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Upper Gastrointestinal Endoscopy

How To Prepare continued...

Do not eat or drink anything for 6 to 8 hours before the test. An empty stomach helps your doctor see your stomach clearly during the test. It also reduces your chances of vomiting. If you vomit, there is a small risk that the vomit could enter your lungs. (This is called aspiration.) If the test is done in an emergency, a tube may be inserted through your nose or mouth to empty your stomach.

You may be asked to sign a consent form that says you understand the risks of the test and agree to have it done.

Talk to your doctor about any concerns you have about the need for the test, its risks, how it will be done, or what the results will mean. To help you understand the importance of this test, fill out the medical test information form(What is a PDF document?).

You may be asked to stop taking aspirin products, nonsteroidal anti-inflammatory drugs (NSAIDs), and iron supplements 7 to 14 days before the test. If you take blood-thinning medicines regularly, talk with your doctor about how to manage your medicine.

Do not take sucralfate (Carafate) or antacids on the day of the test. These medicines can make it hard for your doctor to see your upper GI tract.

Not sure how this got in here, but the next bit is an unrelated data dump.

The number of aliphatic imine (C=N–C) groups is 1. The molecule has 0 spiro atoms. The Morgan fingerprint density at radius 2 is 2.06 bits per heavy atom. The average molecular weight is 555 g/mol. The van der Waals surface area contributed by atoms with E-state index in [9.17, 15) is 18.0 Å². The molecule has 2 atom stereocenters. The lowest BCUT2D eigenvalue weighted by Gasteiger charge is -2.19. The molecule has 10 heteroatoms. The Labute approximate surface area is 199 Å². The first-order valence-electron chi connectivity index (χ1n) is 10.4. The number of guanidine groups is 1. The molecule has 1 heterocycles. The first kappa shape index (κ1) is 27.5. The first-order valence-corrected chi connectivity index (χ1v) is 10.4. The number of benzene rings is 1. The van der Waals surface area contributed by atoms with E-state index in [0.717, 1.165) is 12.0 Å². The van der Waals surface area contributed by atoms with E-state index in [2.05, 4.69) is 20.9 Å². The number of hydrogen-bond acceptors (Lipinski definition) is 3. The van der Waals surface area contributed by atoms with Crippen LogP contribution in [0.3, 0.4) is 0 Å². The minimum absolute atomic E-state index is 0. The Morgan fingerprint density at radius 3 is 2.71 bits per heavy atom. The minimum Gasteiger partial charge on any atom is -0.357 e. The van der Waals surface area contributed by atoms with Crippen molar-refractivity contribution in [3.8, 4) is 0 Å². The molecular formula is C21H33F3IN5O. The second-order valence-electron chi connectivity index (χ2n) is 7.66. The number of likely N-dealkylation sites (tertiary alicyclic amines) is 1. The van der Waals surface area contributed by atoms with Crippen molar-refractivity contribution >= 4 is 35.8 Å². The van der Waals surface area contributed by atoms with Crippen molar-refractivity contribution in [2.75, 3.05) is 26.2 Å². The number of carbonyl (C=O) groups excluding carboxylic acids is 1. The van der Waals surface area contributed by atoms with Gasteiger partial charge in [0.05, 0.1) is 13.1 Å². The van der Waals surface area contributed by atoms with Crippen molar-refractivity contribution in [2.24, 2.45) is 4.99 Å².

Before the test, you will put on a hospital gown. If you are wearing dentures, jewelry, contact lenses, or glasses, remove them. For your own comfort, empty your bladder before the test.

Arrange to have someone take you home after the test. You will be given a sedative before the test and will need a ride home.

How It Is Done

A gastrointestinal endoscopy camera.gif may be done in a doctor's office, a clinic, or a hospital. An overnight stay in the hospital usually isn't needed. The test is most often done by a doctor who specializes in problems of the digestive system (gastroenterologist). The doctor may also have an assistant. Some family medicine doctors, internists, and surgeons are also trained to do this test.

Before the procedure, blood tests may be done to check for a low blood count or clotting problems. Your throat may be numbed with an anesthetic spray, gargle, or lozenge. This is to relax your gag reflex and make it easier to insert the endoscope into your throat.

WebMD Medical Reference from Healthwise

Last Updated: November 14, 2014
This information is not intended to replace the advice of a doctor. Healthwise disclaims any liability for the decisions you make based on this information.

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